Michele Nadeem-Baker:  Dr. Cultrera, we have a question from someone who's 43 and just diagnosed. What can they do to be proactive during watch and wait?​

How Can CLL Patients Be Proactive About Their Health During Watch and Wait?

Dr. Cultrera: I think one of the most important things, what they can do during this watchful waiting or careful observation period, is to do what they're doing now. To engage organizations like Patient Power and support groups, where you can get a meeting of the minds, both patient-wise and with physicians and scientists, so that they can learn about their disease. They can learn about what they need to look out for, to know when they need treatment. And to know what's on the horizon, because it's very hard for you to look down that tunnel and see that light and say, "Well, what is it? Is it a train or is it my salvation? Or is it this?" And knowing the data and knowing that there are these drugs out there and that the course of treatments are changing so rapidly, I think does help patients in their minds go through these careful observation periods.

Education is power and any which way you can get it is good. Now in that same vein, I don't agree with Dr. Google, but it's a double-edged sword. So really, it's getting to know the areas that you can go on the internet and get some sound advice. I point my patients to definitely your organization, I point them to – the National Comprehensive Cancer Network has an excellent workbook on CLL. You guys can provide that website, but Google it, nccn.org. Leukemia & Lymphoma Society, Lymphoma Research Foundation, these are all organizations. And ask your doctor. I mean, we are plugged in to all of the kind of need-to-know for the diseases that we treat. In my practice, I'm able to give them a kind of cheat sheet of all of the organizations where they can go to for patient advocacy and support, because some of these organizations actually provide financial, not only emotional, but sometimes financial support for transportation, for drug costs.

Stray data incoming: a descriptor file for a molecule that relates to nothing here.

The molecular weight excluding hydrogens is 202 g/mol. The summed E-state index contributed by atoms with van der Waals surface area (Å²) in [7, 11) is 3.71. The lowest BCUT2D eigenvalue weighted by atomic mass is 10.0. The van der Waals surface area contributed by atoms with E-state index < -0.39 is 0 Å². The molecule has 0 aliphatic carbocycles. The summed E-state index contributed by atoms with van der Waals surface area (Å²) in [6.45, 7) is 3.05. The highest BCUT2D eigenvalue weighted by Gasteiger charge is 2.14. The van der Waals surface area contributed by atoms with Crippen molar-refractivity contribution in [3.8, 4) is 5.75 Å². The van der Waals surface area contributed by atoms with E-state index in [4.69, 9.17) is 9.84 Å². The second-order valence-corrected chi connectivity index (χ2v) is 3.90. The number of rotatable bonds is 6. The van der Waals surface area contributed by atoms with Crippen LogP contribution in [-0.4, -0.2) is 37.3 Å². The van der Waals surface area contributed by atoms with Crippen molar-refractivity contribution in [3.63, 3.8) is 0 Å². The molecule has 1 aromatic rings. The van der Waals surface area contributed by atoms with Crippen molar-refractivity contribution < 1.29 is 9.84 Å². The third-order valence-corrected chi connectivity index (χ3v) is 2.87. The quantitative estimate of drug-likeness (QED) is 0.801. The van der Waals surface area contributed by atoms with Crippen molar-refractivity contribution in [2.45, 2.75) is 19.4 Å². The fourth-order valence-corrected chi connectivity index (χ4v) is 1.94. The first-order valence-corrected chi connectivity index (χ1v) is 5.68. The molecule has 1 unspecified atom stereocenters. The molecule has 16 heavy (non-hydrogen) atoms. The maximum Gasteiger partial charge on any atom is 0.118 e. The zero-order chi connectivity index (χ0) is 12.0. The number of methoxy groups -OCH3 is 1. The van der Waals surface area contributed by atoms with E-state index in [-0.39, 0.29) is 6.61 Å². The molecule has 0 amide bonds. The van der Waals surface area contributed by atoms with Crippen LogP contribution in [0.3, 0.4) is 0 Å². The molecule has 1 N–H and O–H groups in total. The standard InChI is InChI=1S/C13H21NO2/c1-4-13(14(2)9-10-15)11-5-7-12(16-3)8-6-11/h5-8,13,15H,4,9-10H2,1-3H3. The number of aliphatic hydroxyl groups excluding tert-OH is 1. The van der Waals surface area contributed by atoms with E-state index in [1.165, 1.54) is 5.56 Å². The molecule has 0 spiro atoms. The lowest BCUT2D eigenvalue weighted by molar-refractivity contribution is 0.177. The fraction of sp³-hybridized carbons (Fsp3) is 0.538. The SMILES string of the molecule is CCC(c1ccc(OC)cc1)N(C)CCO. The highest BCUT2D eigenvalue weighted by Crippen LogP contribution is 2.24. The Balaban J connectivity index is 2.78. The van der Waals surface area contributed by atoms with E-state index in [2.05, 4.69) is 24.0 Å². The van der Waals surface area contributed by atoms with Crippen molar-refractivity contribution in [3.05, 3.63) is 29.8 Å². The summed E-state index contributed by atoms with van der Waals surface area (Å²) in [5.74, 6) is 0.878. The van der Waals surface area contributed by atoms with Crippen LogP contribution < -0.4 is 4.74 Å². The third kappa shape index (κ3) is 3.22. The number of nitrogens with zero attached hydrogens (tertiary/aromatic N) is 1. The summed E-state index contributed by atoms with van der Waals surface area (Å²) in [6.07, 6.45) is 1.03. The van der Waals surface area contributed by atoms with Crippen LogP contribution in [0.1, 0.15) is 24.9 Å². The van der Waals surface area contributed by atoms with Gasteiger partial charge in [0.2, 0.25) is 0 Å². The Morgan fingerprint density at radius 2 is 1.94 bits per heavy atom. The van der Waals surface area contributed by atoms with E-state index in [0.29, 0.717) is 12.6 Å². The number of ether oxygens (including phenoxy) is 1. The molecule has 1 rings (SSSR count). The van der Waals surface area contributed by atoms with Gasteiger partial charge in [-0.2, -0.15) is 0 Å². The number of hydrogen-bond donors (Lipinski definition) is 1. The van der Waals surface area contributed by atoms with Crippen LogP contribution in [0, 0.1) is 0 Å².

So, for that particular young patient, I would say, just educate him or herself as much as she can. For me, I tell patients try to eat clean, stay away from processed foods, keep yourself at your good BMI, stay active because these are things that keep your immune system sound. You're going to help your own body fight the CLL over time, and definitely engage with your doctor to get a nutrition program underway. And I know there's a lot of organizations that have integrative medicine that are built into their oncology care and that's something that I find that you know, is a great asset for patients to engage with their doctor, to get pointed in those directions.

Michele Nadeem-Baker:  Dr. Storey, do you have anything to add to that about what you suggest for your patients and how they can be proactive and staying as healthy as possible?

Dr. Storey:  Yes, absolutely. On top of what Jennifer mentioned, I encourage my patients to participate in the support groups. Support groups like what we're having here. Because it's very important and it's very eye-opening when you are able to discuss what you're going through with people who have gone through the same journey in different ways. So maybe the person that you're talking to has a similar path of the one you are going through, and maybe has a very different one, that you can learn from it. It's very important to participate in support groups, like the ones you have, to get to share your experience and get to learn from other people sharing their own journey.

Michele Nadeem-Baker:  During watch and wait, as an example, these are the types of things that can help patients and help them learn about perhaps what types of exercise are helping people or what they found has helped them during their watch and wait time. And also, for that matter, during treatment and how they're feeling more energetic. I have found that those help a lot as well and staying active.

Well, this has been fabulous, Dr. Storey and Dr. Cultrera. We always believe that knowledge is the best medicine of all. Thank you for being with us.